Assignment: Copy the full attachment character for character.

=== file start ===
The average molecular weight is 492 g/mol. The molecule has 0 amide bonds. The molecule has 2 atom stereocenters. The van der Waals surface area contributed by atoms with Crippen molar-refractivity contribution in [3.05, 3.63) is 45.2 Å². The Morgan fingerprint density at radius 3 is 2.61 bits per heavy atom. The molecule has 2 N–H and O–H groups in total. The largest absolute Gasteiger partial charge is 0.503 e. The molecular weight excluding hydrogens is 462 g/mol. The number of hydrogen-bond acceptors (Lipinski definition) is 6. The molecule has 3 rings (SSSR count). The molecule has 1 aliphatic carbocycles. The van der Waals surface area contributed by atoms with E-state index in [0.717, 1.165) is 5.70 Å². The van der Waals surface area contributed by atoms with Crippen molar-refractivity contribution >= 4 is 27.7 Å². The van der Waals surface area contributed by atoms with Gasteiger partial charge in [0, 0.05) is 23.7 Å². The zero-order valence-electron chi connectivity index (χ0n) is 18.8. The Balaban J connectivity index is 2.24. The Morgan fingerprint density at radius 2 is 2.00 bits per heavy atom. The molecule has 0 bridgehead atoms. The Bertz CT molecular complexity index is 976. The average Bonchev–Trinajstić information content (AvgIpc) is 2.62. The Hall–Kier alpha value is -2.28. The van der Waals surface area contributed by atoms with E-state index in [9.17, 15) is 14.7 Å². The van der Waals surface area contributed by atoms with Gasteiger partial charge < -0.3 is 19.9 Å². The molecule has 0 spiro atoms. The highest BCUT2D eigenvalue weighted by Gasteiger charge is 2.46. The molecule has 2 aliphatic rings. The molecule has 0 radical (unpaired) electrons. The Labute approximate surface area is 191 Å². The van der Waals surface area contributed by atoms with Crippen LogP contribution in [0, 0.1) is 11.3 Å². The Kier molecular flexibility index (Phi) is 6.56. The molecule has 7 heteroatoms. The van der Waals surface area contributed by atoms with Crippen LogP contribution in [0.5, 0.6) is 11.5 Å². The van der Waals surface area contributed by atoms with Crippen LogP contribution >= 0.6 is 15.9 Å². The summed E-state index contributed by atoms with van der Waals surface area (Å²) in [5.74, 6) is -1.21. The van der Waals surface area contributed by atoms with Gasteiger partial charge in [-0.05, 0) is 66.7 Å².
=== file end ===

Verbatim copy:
The average molecular weight is 492 g/mol. The molecule has 0 amide bonds. The molecule has 2 atom stereocenters. The van der Waals surface area contributed by atoms with Crippen molar-refractivity contribution in [3.05, 3.63) is 45.2 Å². The Morgan fingerprint density at radius 3 is 2.61 bits per heavy atom. The molecule has 2 N–H and O–H groups in total. The largest absolute Gasteiger partial charge is 0.503 e. The molecular weight excluding hydrogens is 462 g/mol. The number of hydrogen-bond acceptors (Lipinski definition) is 6. The molecule has 3 rings (SSSR count). The molecule has 1 aliphatic carbocycles. The van der Waals surface area contributed by atoms with E-state index in [0.717, 1.165) is 5.70 Å². The van der Waals surface area contributed by atoms with Crippen molar-refractivity contribution >= 4 is 27.7 Å². The van der Waals surface area contributed by atoms with Gasteiger partial charge in [0, 0.05) is 23.7 Å². The zero-order valence-electron chi connectivity index (χ0n) is 18.8. The Balaban J connectivity index is 2.24. The Morgan fingerprint density at radius 2 is 2.00 bits per heavy atom. The molecule has 0 bridgehead atoms. The Bertz CT molecular complexity index is 976. The average Bonchev–Trinajstić information content (AvgIpc) is 2.62. The Hall–Kier alpha value is -2.28. The van der Waals surface area contributed by atoms with E-state index in [9.17, 15) is 14.7 Å². The van der Waals surface area contributed by atoms with Gasteiger partial charge < -0.3 is 19.9 Å². The molecule has 0 spiro atoms. The highest BCUT2D eigenvalue weighted by Gasteiger charge is 2.46. The molecule has 2 aliphatic rings. The molecule has 0 radical (unpaired) electrons. The Labute approximate surface area is 191 Å². The van der Waals surface area contributed by atoms with Crippen LogP contribution in [0, 0.1) is 11.3 Å². The Kier molecular flexibility index (Phi) is 6.56. The molecule has 7 heteroatoms. The van der Waals surface area contributed by atoms with Crippen LogP contribution in [0.5, 0.6) is 11.5 Å². The van der Waals surface area contributed by atoms with Crippen LogP contribution >= 0.6 is 15.9 Å². The summed E-state index contributed by atoms with van der Waals surface area (Å²) in [5.74, 6) is -1.21. The van der Waals surface area contributed by atoms with Gasteiger partial charge in [-0.05, 0) is 66.7 Å².